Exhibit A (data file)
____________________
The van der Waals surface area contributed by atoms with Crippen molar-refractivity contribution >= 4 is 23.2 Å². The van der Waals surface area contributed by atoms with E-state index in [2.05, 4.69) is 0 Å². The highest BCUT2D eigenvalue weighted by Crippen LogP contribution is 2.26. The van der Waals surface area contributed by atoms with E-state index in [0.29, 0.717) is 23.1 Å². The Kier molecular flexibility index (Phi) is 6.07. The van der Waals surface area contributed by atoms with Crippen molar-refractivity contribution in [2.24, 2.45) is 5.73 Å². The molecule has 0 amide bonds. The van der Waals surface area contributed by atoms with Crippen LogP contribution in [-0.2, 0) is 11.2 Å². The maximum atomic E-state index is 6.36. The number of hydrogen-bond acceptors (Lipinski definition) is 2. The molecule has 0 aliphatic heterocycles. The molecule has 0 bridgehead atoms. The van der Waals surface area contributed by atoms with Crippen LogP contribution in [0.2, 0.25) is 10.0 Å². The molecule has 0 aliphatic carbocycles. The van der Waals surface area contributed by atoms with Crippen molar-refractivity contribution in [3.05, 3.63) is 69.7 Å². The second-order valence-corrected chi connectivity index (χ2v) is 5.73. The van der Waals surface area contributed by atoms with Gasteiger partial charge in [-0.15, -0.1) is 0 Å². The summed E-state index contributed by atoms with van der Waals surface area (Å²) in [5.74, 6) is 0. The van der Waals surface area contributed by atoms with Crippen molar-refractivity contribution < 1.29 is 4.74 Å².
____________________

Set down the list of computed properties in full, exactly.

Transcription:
The van der Waals surface area contributed by atoms with Crippen molar-refractivity contribution >= 4 is 23.2 Å². The van der Waals surface area contributed by atoms with E-state index in [2.05, 4.69) is 0 Å². The highest BCUT2D eigenvalue weighted by Crippen LogP contribution is 2.26. The van der Waals surface area contributed by atoms with E-state index in [0.29, 0.717) is 23.1 Å². The Kier molecular flexibility index (Phi) is 6.07. The van der Waals surface area contributed by atoms with Crippen molar-refractivity contribution in [2.24, 2.45) is 5.73 Å². The molecule has 0 amide bonds. The van der Waals surface area contributed by atoms with Crippen LogP contribution in [-0.2, 0) is 11.2 Å². The maximum atomic E-state index is 6.36. The number of hydrogen-bond acceptors (Lipinski definition) is 2. The molecule has 0 aliphatic heterocycles. The molecule has 0 bridgehead atoms. The van der Waals surface area contributed by atoms with Crippen LogP contribution in [0.2, 0.25) is 10.0 Å². The molecule has 0 aliphatic carbocycles. The van der Waals surface area contributed by atoms with Crippen molar-refractivity contribution in [3.05, 3.63) is 69.7 Å². The second-order valence-corrected chi connectivity index (χ2v) is 5.73. The van der Waals surface area contributed by atoms with Gasteiger partial charge in [-0.15, -0.1) is 0 Å². The summed E-state index contributed by atoms with van der Waals surface area (Å²) in [5.74, 6) is 0. The van der Waals surface area contributed by atoms with Crippen molar-refractivity contribution < 1.29 is 4.74 Å².